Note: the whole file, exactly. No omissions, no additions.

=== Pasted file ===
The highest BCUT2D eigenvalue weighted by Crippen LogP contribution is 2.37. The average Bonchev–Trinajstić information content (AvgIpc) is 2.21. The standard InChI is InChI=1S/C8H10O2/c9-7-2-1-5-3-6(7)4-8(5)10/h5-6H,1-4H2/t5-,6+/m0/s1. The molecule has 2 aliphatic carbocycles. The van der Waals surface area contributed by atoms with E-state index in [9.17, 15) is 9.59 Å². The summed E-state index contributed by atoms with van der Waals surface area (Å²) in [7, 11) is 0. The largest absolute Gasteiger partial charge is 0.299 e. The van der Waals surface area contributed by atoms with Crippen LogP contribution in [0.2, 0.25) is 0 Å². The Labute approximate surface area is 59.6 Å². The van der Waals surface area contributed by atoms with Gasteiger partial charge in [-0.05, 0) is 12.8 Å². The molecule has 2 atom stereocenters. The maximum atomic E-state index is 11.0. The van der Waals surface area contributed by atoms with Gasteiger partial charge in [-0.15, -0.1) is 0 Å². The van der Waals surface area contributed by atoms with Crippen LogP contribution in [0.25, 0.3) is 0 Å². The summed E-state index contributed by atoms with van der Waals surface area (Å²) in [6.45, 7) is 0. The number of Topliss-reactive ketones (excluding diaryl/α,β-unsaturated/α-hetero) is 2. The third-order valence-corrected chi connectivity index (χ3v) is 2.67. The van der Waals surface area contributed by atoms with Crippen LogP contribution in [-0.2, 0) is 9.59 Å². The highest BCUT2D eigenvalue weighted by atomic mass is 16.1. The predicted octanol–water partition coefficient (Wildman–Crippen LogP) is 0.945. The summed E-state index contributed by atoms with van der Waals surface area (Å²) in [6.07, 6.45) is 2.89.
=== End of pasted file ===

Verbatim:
The highest BCUT2D eigenvalue weighted by Crippen LogP contribution is 2.37. The average Bonchev–Trinajstić information content (AvgIpc) is 2.21. The standard InChI is InChI=1S/C8H10O2/c9-7-2-1-5-3-6(7)4-8(5)10/h5-6H,1-4H2/t5-,6+/m0/s1. The molecule has 2 aliphatic carbocycles. The van der Waals surface area contributed by atoms with E-state index in [9.17, 15) is 9.59 Å². The summed E-state index contributed by atoms with van der Waals surface area (Å²) in [7, 11) is 0. The largest absolute Gasteiger partial charge is 0.299 e. The van der Waals surface area contributed by atoms with Crippen LogP contribution in [0.2, 0.25) is 0 Å². The Labute approximate surface area is 59.6 Å². The van der Waals surface area contributed by atoms with Gasteiger partial charge in [-0.05, 0) is 12.8 Å². The molecule has 2 atom stereocenters. The maximum atomic E-state index is 11.0. The van der Waals surface area contributed by atoms with Gasteiger partial charge in [-0.15, -0.1) is 0 Å². The van der Waals surface area contributed by atoms with Crippen LogP contribution in [0.25, 0.3) is 0 Å². The summed E-state index contributed by atoms with van der Waals surface area (Å²) in [6.45, 7) is 0. The number of Topliss-reactive ketones (excluding diaryl/α,β-unsaturated/α-hetero) is 2. The third-order valence-corrected chi connectivity index (χ3v) is 2.67. The van der Waals surface area contributed by atoms with Crippen LogP contribution in [-0.2, 0) is 9.59 Å². The highest BCUT2D eigenvalue weighted by atomic mass is 16.1. The predicted octanol–water partition coefficient (Wildman–Crippen LogP) is 0.945. The summed E-state index contributed by atoms with van der Waals surface area (Å²) in [6.07, 6.45) is 2.89.